Dr Willie Soon was subjected to a well-funded and centrally-coordinated campaign of libels to the effect that he had not disclosed that a utility company had paid him to contribute to the skeptical researchers’ January paper. Inferentially, the aim was to divert attention from the paper’s findings that climate alarm was based on a series of elementary mistakes at the heart of the complex models. In fact, all four co-authors had written the January paper and the new paper on their own time and on their own dime.
Dr Soon said: “What matters to campaigners is the campaign, but what matters to scientists is the science. In 85 years’ time our little model’s prediction of just 0.9 C° global warming between now and 2100 will probably be a lot closer to observed reality than the campaigners’ prediction of 4 C° warming.”
Dr Matt Briggs said: “The climate campaigners’ attempted rebuttal of our original paper was littered with commonplace scientific errors. Here are just a few:
Ø “The campaigners cherry-picked one scenario instead of many, to try to show the large models were better than our simple one. Even then, the complex models were barely better than ours.
Ø “They implied we should tweak our model till it fitted past data. We used physics instead.
Ø “They said we should check our model against real-world warming. We have. It works.
Ø “They criticized our simple model but should have criticized the far less reliable complex models.
Ø “They complained that our simple model had left out ‘many physical processes’. Of course it did: it was simple. Its skill lies in rejecting the unnecessary, retaining only the essential processes.
Ø “They assumed that future warming rates can be reliably deduced from past warming rates. Yet there are grave measurement, coverage and bias uncertainties, particularly in pre-1979 data.
Ø “They assumed that natural and manmade climate influences can be distinguished. They cannot.
Ø “They said we should not have used a single pulse of manmade forcing. But most models do that.
Ø “They said our model had not been “validated” when their own test showed it worked well.
Ø “They said they disagreed with our model when they merely disagreed with our parameters.
Ø “They said we should not project past temperature trends forward. We did no such thing.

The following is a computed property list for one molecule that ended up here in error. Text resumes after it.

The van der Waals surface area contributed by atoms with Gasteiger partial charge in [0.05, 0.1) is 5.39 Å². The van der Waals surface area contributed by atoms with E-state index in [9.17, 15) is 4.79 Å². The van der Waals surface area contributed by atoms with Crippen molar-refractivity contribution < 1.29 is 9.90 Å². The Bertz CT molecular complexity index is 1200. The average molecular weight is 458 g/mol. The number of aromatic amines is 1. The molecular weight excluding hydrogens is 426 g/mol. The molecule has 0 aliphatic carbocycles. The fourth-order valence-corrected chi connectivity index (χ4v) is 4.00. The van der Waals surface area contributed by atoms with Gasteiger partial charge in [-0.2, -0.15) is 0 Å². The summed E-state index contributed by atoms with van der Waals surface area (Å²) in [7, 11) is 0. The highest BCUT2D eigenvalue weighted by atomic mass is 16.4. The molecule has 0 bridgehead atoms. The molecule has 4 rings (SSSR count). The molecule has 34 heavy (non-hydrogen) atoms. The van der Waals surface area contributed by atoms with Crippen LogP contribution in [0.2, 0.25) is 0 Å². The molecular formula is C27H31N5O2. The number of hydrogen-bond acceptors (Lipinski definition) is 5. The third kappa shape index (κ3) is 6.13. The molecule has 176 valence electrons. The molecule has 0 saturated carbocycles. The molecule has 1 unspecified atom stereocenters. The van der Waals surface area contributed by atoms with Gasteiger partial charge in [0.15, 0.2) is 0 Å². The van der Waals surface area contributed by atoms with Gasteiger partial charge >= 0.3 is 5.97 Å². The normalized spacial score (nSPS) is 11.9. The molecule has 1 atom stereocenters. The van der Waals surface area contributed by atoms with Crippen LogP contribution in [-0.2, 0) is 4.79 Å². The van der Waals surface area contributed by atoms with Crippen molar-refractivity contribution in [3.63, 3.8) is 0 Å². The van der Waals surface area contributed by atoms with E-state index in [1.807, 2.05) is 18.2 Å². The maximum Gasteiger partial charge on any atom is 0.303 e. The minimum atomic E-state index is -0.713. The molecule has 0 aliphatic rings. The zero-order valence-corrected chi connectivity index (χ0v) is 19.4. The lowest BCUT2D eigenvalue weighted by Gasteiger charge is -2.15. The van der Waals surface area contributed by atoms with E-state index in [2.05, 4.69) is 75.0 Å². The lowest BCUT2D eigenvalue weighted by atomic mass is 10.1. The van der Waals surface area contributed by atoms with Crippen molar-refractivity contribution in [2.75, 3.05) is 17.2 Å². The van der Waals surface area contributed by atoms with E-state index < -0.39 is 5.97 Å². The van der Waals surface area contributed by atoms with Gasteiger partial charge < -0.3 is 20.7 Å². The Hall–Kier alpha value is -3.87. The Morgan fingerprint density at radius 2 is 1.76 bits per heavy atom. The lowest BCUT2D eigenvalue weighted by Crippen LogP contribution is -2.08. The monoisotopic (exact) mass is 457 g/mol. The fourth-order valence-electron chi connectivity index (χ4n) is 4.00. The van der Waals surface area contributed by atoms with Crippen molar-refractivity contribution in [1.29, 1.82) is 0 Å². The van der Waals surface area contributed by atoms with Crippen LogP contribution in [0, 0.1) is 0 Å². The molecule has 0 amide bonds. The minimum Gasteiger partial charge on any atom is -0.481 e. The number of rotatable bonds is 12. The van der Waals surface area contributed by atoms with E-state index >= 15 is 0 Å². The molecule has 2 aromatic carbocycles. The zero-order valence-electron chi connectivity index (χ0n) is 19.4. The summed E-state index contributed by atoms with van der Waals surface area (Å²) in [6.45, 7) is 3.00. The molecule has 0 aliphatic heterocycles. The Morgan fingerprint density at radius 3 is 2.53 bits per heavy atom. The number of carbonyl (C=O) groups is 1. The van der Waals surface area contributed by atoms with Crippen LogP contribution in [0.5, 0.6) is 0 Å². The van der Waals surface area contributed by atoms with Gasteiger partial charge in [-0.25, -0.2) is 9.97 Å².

Ø “They used root-mean-squared-error statistics, but RMSE statistics are a poor validation tool.
Ø “They incorrectly referred to the closed-loop feedback gain as the “system gain”, but in feedback-driven systems it is the open-loop gain that is the system gain.
Ø “They inaccurately described our grounds for finding temperature feedbacks net-negative.
Ø “They assumed that 810,000 years was a period much the same as 55 million years. It is not.
Ø “They said we had misrepresented a paper we had cited, but their quotation from that paper omitted a vital phrase that confirmed our interpretation of the paper’s results.
Ø “They said net-negative feedbacks would not have allowed ice ages to end. Yet the paper they themselves cited described two non-feedback causes of sudden major global temperature change.
Ø “They said temperature buoys had found a ‘net heating’ of half a Watt per square meter in the oceans: but Watts per square meter do not measure ‘heating’: they measure heat flow.
Ø “They implied the ‘heating’ of the oceans was significant, but over the entire 11-year run of reliable ARGO sea-temperature data the warming rate is equivalent to only 1 C° every 430 years.
Ø “They said the complex models had correctly predicted warming since 1998, but since January 1997 there has been no global warming at all. Not one of the complex models had predicted that.
Ø “They praised the complex models, but did not state that the models’ central warming prediction in 1990 has proved to be almost three times the observed warming in the 25 years since then.
Ø “They failed to explain how a substantial reduction in temperature feedbacks in response to an unchanged forcing might lead, as they implied it did, to unchanged, high climate sensitivity.”
Professor David Legates said: “As we say in our new paper, the complex general-circulation models now face a crisis of credibility. It is perplexing that, as those models’ predictions prove ever more exaggerated, their creators express ever greater confidence in them. It is time for a rethink. Our model shows there is no manmade climate problem. So far, it is proving to be correct, which is more than can be said for the billion-dollar brains operated by the profiteers of doom.”
The new paper is open-access at http://link.springer.com/article/10.1007/s11434-015-0856-2
Keeping it simple: the value of an irreducibly simple climate model